July 22, 1999 |
The search for the remains of John F. Kennedy Jr. in the waters off Martha's Vineyard, Mass., was more aggressive and sophisticated than efforts usually launched for average citizens. But federal officials said that--at least in the early days when the focus was on finding survivors from Kennedy's missing plane--the mission essentially was like thousands of others. "Until just a couple of days ago . . .
July 13, 1994 |
Four U.S. Coast Guard members were killed Tuesday morning when their helicopter crashed just a few minutes after the pilot radioed that the craft was heading into fog. The Coast Guard HH-65 Dolphin helicopter crashed on land, killing the two pilots and two crew members, said California Department of Forestry Fire Capt. Ron Samuelson. Their identities were withheld pending notification of family. The last radio contact with the helicopter was about 5 a.m.
May 31, 2000 |
Along this ruggedly beautiful stretch of the Central Coast, where elephant seals sun on the beaches and Hearst Castle looms in the distance, residents have been fuming ever since the U.S. Coast Guard dimmed the light. The giant beacon atop the landmark Piedras Blancas lighthouse, which for decades has cast a glow for 25 miles in all directions, burned out last year. So the government replaced it with a puny light.
CALIFORNIA | LOCAL
February 26, 1992 |
Federal authorities seized a Taiwanese fishing vessel and arrested 85 illegal immigrants from China on Tuesday, cracking a criminal operation they believe is part of a burgeoning seagoing smuggling industry that has surfaced in the past six months. Since August, federal agents have uncovered four such immigrant-smuggling operations--two in the Los Angeles area and two in Honolulu.
October 29, 1989 |
Frank Schubert, 74, is the last civilian lighthouse keeper in America. "I'm a relic," laughed Schubert, a tall, husky man who rapidly climbed the 78 steps of the circular iron stairway leading to the top of the narrow 75-foot-high Coney Island Light. The century-old lighthouse overlooks the entrance to New York bay at the southern tip of Brooklyn. It is located just down the street from the parachute jump at the famous amusement park and not far from Nathan's Coney Island hot dog stand.
February 23, 1990 |
The captain and mooring master of the American Trader, which spilled 394,000 gallons of oil into Orange County coastal waters on Feb. 7, were foolish to depend on 15-year-old charts for the area and bear most of the responsibility for the spill even if the charts they were using prove to be flawed, lawyers and shipping experts said Thursday.
February 10, 1990 |
The highest fine that can be levied against the firm determined to be responsible for the rupture of an oil tanker off the California coast is $250,000, officials said Friday. Cmdr. Scott Porter, a Coast Guard spokesman in Long Beach, said the Environmental Protection Agency would impose the fine only if the Coast Guard's maximum penalty--$5,000--is considered inadequate, "taking into account the magnitude of the spill." "I think we have to assume that ($5,000) isn't much for a major company. .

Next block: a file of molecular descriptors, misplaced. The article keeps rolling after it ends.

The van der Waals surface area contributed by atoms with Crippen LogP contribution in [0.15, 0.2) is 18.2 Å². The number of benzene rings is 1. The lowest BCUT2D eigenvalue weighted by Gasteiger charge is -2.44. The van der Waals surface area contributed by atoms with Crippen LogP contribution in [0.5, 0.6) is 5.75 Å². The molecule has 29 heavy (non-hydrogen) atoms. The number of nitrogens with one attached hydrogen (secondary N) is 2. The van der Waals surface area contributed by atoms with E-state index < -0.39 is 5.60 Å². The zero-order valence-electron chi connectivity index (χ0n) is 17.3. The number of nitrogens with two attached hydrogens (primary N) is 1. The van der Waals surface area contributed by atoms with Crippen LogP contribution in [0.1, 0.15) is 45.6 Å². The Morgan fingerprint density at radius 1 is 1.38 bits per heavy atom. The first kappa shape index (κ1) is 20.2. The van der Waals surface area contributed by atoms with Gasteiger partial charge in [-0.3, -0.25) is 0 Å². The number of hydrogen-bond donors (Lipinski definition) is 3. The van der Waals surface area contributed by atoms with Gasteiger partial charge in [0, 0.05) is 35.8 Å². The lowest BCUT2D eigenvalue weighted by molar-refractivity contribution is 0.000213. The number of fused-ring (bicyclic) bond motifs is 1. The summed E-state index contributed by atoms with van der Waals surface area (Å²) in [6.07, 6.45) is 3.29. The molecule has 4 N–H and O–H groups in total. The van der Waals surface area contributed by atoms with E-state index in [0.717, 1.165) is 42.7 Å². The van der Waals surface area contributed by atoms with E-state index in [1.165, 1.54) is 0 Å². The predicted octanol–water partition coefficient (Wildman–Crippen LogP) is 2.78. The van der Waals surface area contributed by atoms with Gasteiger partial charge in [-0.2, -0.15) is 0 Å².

CALIFORNIA | LOCAL
November 3, 2001 |
Taking a break from the nation's war on terrorism, Coast Guard officials and government dignitaries gathered Friday at Newport Harbor to commission the Narwhal, a state-of-the-art cutter that has been on constant patrol since Sept. 11. "The Coast Guard is on the front line as never before," said Rep. Christopher Cox (R-Newport Beach), who spoke at the commissioning ceremony. "Your task is formidable. I want to thank the crew for its commitment to national security."
April 8, 1989 |
Celebrated in song and literature from Shakespeare to Mark Twain, the drunken sailor is a figure as venerable as seafaring itself. In "Moby Dick," Herman Melville inserted a victuals list for a whaling voyage that included "550 ankers of Geneva (gin) and 10,800 barrels of beer" and marveled that harpooners "so fuddled" with drink could "stand up in a boat's head and take good aim of flying whales . . . and hit them, too." But drink and the sea are not mixing as well for modern sailors.
March 19, 1988 |
The U.S. Coast Guard sent the first batch of veterans' discharge papers Friday to a dozen former sailors in the World War II Merchant Marine, marking a final rite of passage for a group that has struggled four decades for recognition. Since the Defense Department yielded to judicial pressure in January and granted veterans' status to the wartime merchant sailors, the Coast Guard has been deluged with more than 20,000 applications from seamen seeking certification.